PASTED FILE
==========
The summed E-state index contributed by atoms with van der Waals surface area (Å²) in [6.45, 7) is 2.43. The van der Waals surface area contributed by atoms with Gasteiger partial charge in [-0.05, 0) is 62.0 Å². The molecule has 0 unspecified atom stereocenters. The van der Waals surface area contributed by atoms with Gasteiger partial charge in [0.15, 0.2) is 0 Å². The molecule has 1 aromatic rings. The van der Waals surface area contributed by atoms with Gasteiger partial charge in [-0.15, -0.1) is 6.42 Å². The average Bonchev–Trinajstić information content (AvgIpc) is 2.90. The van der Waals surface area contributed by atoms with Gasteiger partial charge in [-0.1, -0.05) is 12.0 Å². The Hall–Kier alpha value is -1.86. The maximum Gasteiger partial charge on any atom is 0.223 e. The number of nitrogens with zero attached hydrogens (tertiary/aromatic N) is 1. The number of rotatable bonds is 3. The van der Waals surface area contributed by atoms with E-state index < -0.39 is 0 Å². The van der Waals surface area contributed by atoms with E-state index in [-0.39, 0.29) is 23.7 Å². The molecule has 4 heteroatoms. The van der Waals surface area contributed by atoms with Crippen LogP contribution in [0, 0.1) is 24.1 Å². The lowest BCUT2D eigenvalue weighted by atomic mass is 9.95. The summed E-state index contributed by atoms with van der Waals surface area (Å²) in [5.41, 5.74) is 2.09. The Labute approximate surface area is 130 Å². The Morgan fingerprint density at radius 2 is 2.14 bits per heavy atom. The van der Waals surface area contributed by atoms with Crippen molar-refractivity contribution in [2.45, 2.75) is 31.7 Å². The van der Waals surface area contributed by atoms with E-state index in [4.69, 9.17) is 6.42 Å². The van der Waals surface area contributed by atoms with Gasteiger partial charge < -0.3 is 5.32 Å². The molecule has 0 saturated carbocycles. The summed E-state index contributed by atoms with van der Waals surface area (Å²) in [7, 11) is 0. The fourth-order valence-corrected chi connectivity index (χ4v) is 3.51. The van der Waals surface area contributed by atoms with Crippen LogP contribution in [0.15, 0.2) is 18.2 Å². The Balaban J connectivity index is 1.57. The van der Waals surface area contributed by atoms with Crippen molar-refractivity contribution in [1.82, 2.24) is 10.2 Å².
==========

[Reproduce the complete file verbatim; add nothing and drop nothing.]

The summed E-state index contributed by atoms with van der Waals surface area (Å²) in [6.45, 7) is 2.43. The van der Waals surface area contributed by atoms with Gasteiger partial charge in [-0.05, 0) is 62.0 Å². The molecule has 0 unspecified atom stereocenters. The van der Waals surface area contributed by atoms with Gasteiger partial charge in [0.15, 0.2) is 0 Å². The molecule has 1 aromatic rings. The van der Waals surface area contributed by atoms with Gasteiger partial charge in [-0.15, -0.1) is 6.42 Å². The average Bonchev–Trinajstić information content (AvgIpc) is 2.90. The van der Waals surface area contributed by atoms with Gasteiger partial charge in [-0.1, -0.05) is 12.0 Å². The Hall–Kier alpha value is -1.86. The maximum Gasteiger partial charge on any atom is 0.223 e. The number of nitrogens with zero attached hydrogens (tertiary/aromatic N) is 1. The number of rotatable bonds is 3. The van der Waals surface area contributed by atoms with E-state index < -0.39 is 0 Å². The van der Waals surface area contributed by atoms with E-state index in [-0.39, 0.29) is 23.7 Å². The molecule has 4 heteroatoms. The van der Waals surface area contributed by atoms with Crippen LogP contribution in [0, 0.1) is 24.1 Å². The lowest BCUT2D eigenvalue weighted by atomic mass is 9.95. The summed E-state index contributed by atoms with van der Waals surface area (Å²) in [5.41, 5.74) is 2.09. The Labute approximate surface area is 130 Å². The Morgan fingerprint density at radius 2 is 2.14 bits per heavy atom. The van der Waals surface area contributed by atoms with Crippen molar-refractivity contribution in [2.45, 2.75) is 31.7 Å². The van der Waals surface area contributed by atoms with E-state index in [4.69, 9.17) is 6.42 Å². The van der Waals surface area contributed by atoms with Gasteiger partial charge < -0.3 is 5.32 Å². The molecule has 0 saturated carbocycles. The summed E-state index contributed by atoms with van der Waals surface area (Å²) in [7, 11) is 0. The fourth-order valence-corrected chi connectivity index (χ4v) is 3.51. The van der Waals surface area contributed by atoms with Crippen LogP contribution in [0.15, 0.2) is 18.2 Å². The Balaban J connectivity index is 1.57. The van der Waals surface area contributed by atoms with Crippen molar-refractivity contribution in [1.82, 2.24) is 10.2 Å².